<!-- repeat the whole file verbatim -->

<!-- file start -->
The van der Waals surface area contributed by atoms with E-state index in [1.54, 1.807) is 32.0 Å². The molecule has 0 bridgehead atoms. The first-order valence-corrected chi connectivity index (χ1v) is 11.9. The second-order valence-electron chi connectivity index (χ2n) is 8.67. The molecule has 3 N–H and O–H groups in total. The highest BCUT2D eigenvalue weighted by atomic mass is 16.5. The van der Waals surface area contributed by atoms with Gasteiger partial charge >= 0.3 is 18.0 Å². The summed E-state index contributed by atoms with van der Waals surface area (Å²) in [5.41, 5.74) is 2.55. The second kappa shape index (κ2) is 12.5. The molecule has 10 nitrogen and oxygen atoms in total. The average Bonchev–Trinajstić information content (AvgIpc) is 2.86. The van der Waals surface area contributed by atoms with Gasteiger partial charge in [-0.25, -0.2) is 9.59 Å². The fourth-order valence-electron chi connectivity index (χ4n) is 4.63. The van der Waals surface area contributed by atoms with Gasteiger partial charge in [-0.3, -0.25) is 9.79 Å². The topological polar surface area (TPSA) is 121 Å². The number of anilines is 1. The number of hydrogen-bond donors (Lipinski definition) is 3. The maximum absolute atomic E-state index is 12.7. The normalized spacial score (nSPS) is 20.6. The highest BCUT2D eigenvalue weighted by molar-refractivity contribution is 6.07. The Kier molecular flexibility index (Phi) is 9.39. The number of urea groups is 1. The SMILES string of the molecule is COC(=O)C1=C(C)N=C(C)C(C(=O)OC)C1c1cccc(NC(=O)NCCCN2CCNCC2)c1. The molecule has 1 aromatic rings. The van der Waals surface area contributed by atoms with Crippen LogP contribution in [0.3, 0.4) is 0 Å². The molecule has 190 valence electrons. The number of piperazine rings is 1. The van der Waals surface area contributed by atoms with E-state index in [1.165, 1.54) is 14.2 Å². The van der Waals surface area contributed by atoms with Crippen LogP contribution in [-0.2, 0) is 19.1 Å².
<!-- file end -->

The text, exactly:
The van der Waals surface area contributed by atoms with E-state index in [1.54, 1.807) is 32.0 Å². The molecule has 0 bridgehead atoms. The first-order valence-corrected chi connectivity index (χ1v) is 11.9. The second-order valence-electron chi connectivity index (χ2n) is 8.67. The molecule has 3 N–H and O–H groups in total. The highest BCUT2D eigenvalue weighted by atomic mass is 16.5. The van der Waals surface area contributed by atoms with Gasteiger partial charge >= 0.3 is 18.0 Å². The summed E-state index contributed by atoms with van der Waals surface area (Å²) in [5.41, 5.74) is 2.55. The second kappa shape index (κ2) is 12.5. The molecule has 10 nitrogen and oxygen atoms in total. The average Bonchev–Trinajstić information content (AvgIpc) is 2.86. The van der Waals surface area contributed by atoms with Gasteiger partial charge in [-0.25, -0.2) is 9.59 Å². The fourth-order valence-electron chi connectivity index (χ4n) is 4.63. The van der Waals surface area contributed by atoms with Gasteiger partial charge in [-0.3, -0.25) is 9.79 Å². The topological polar surface area (TPSA) is 121 Å². The number of anilines is 1. The number of hydrogen-bond donors (Lipinski definition) is 3. The maximum absolute atomic E-state index is 12.7. The normalized spacial score (nSPS) is 20.6. The highest BCUT2D eigenvalue weighted by molar-refractivity contribution is 6.07. The Kier molecular flexibility index (Phi) is 9.39. The number of urea groups is 1. The SMILES string of the molecule is COC(=O)C1=C(C)N=C(C)C(C(=O)OC)C1c1cccc(NC(=O)NCCCN2CCNCC2)c1. The molecule has 1 aromatic rings. The van der Waals surface area contributed by atoms with Crippen LogP contribution in [0.3, 0.4) is 0 Å². The molecule has 190 valence electrons. The number of piperazine rings is 1. The van der Waals surface area contributed by atoms with E-state index in [1.165, 1.54) is 14.2 Å². The van der Waals surface area contributed by atoms with Crippen LogP contribution in [-0.2, 0) is 19.1 Å².